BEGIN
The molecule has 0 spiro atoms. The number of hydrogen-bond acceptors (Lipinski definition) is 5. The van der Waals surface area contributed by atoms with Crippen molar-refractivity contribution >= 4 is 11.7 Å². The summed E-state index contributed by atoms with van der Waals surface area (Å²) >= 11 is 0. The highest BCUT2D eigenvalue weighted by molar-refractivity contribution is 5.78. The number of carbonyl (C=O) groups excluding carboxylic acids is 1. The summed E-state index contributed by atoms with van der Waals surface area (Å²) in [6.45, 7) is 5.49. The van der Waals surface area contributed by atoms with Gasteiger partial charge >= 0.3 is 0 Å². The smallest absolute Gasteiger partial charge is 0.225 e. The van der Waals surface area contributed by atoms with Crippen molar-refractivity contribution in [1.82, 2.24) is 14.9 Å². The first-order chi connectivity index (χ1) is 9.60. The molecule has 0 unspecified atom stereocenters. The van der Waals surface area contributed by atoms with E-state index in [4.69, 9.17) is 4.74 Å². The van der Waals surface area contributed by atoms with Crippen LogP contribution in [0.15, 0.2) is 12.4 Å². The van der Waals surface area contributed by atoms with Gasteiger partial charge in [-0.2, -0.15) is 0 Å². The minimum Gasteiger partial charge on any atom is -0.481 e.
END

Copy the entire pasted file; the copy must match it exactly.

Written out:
The molecule has 0 spiro atoms. The number of hydrogen-bond acceptors (Lipinski definition) is 5. The van der Waals surface area contributed by atoms with Crippen molar-refractivity contribution >= 4 is 11.7 Å². The summed E-state index contributed by atoms with van der Waals surface area (Å²) >= 11 is 0. The highest BCUT2D eigenvalue weighted by molar-refractivity contribution is 5.78. The number of carbonyl (C=O) groups excluding carboxylic acids is 1. The summed E-state index contributed by atoms with van der Waals surface area (Å²) in [6.45, 7) is 5.49. The van der Waals surface area contributed by atoms with Gasteiger partial charge >= 0.3 is 0 Å². The smallest absolute Gasteiger partial charge is 0.225 e. The van der Waals surface area contributed by atoms with Crippen molar-refractivity contribution in [1.82, 2.24) is 14.9 Å². The first-order chi connectivity index (χ1) is 9.60. The molecule has 0 unspecified atom stereocenters. The van der Waals surface area contributed by atoms with E-state index in [4.69, 9.17) is 4.74 Å². The van der Waals surface area contributed by atoms with Crippen LogP contribution in [0.15, 0.2) is 12.4 Å². The van der Waals surface area contributed by atoms with Gasteiger partial charge in [-0.2, -0.15) is 0 Å². The minimum Gasteiger partial charge on any atom is -0.481 e.